There is buzz all over the reddits and Element 14 discussion boards about an updated version of the Raspberry Pi that bumps the amount of RAM from 256 MB to 512 MB.
This new update comes after the announcement of an upgraded version of the yet-to-be-released Raspi Model A (from 128 MB of RAM to 256 MB), and a few slight modifications to the Model B that include fixing a few hardware bugs (nothing serious) and adding mounting holes.
After perusing the Element 14 and Raspberry Pi discussion boards, a few things become apparent. Firstly, it appears this new upgrade to double the amount of RAM was initiated by manufacturers. It seems 512 MB RAM chips are cheap enough now to include in the Raspi without impacting the cost of components. Secondly, 512 MB seems to be the upper limit for the Raspberry Pi, at least for this iteration of hardware. Not enough address lines, they say, but you’re welcome to try and hack your own RAM to a Raspi CPU.
So far, attentive Raspi enthusiasts have found Raspberry Pis with double the amount of RAM on the UK Farnell site and the Australian Element 14 site. Nothing so far on the US Element 14 site, although we’ll gladly update this post when a Hackaday reader finds the relevant link.
EDIT: Here’s the link for the US version of Newark. No, there aren’t any in stock. Also, Hackaday beat the official Farnell/Element 14/Newark press release and the Raspberry Pi blog to the punch. Woo, go us.
For the longest time, hardware tinkerers have only been able to play around with two types of memory. RAM, including Static RAM and Dynamic RAM, can be exceedingly fast but is volatile and loses its data when power is removed. Non-volatile memory such as EPROMS, EEPROMS, and Flash memory retains its state after power is removed, but these formats are somewhat slower.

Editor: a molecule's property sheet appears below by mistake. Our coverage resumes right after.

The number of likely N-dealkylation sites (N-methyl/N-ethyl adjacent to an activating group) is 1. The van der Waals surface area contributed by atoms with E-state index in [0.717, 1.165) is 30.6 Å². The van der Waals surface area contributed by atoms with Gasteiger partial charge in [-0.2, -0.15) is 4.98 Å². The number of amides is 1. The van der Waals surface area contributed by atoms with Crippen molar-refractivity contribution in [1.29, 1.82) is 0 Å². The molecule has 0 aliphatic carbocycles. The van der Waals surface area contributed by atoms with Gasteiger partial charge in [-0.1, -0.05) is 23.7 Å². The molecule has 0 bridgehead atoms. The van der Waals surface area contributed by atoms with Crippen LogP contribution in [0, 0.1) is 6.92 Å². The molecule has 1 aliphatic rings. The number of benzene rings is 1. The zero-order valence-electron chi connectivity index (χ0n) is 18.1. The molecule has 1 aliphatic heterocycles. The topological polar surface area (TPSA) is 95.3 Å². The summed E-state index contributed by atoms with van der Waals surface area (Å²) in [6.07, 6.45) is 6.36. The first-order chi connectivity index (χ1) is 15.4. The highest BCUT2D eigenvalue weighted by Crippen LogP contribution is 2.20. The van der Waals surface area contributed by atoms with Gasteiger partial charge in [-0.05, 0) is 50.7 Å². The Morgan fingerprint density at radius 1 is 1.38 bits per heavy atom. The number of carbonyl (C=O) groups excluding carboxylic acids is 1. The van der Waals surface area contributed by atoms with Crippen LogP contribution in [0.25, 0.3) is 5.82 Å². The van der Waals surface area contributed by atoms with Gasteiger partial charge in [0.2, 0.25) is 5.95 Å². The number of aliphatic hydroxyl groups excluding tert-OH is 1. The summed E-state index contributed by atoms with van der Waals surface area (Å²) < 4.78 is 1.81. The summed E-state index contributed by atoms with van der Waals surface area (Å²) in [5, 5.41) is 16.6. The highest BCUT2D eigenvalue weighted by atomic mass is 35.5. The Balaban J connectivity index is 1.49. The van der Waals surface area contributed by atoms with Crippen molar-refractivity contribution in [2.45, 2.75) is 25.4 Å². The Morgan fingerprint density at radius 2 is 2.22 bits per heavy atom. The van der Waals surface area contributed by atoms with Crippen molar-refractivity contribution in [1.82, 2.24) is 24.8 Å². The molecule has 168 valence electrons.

There have always been competing technologies that sought to combine the best traits of these types of memory, but not often have they been available to hobbyists. [Majenko] got his hands on a few MRAM chips – Magneto-Resistive RAM – and decided to see what they could do.
Magneto-Resistive RAM uses tiny pairs of magnetic plates to read and write 1s and 0s. [Majenko] received a sample of four MRAM chips with an SPI bus (it might be this chip, 4 Megabits for $20, although smaller capacity chips are available for about $6). After wiring these chips up on a home-made breakout board, [Majenko] had 16 Megabits of non-volatile memory that was able to run at 40 MHz.
The result was exactly what the datasheet said: very fast write and read times, with the ability to remove power. Unlike EEPROMS that can be destroyed by repeated reading and writing, MRAM has an unlimited number of write cycles.
While MRAM may be a very young technology right now, it’s a wonderful portent of things to come. In 20 (or 30, or 40) years, it’s doubtful any computer from the largest server to the smallest microcontroller will have the artificial separation between disk space and memory. The fact that any hardware hacker is able to play around with this technology today is somewhat amazing, and we look forward to more builds using MRAM in the future.
[Quinn Dunki] keeps rolling with her 6502 based computer build. This time around she’s added some memory to store the programs, but needed a way to get that code into the device. Above is her solution, a bank of hex switches used to program the 8-bit command and 16-bit address for each line of machine code.
This is a continuation of her Veronica project. The last time we saw it she had hardwired the logic levels for the data bus, but that’s no fun since nothing can actually be computed. [Quinn] picked up an SRAM chip which will store the program. It’s compatible with the 6502’s memory bus, but needs a bit of extra circuitry for her to be able to hand program it with this switch bank. She used some tri-state buffers to switch between connections to the processor, and to the hex switches. This way, she disconnects the RAM from the processor using the buffers, uses the switches and push button to clock in the program, then patches the RAM back into the computer.
Seeing this process in the video after the break certainly gives you an appreciation for what an improvement the punch-card system was over this technique. Still, seeing this is a delight that we’d like to try! Continue reading “Programming the 6502 one nibble at a time”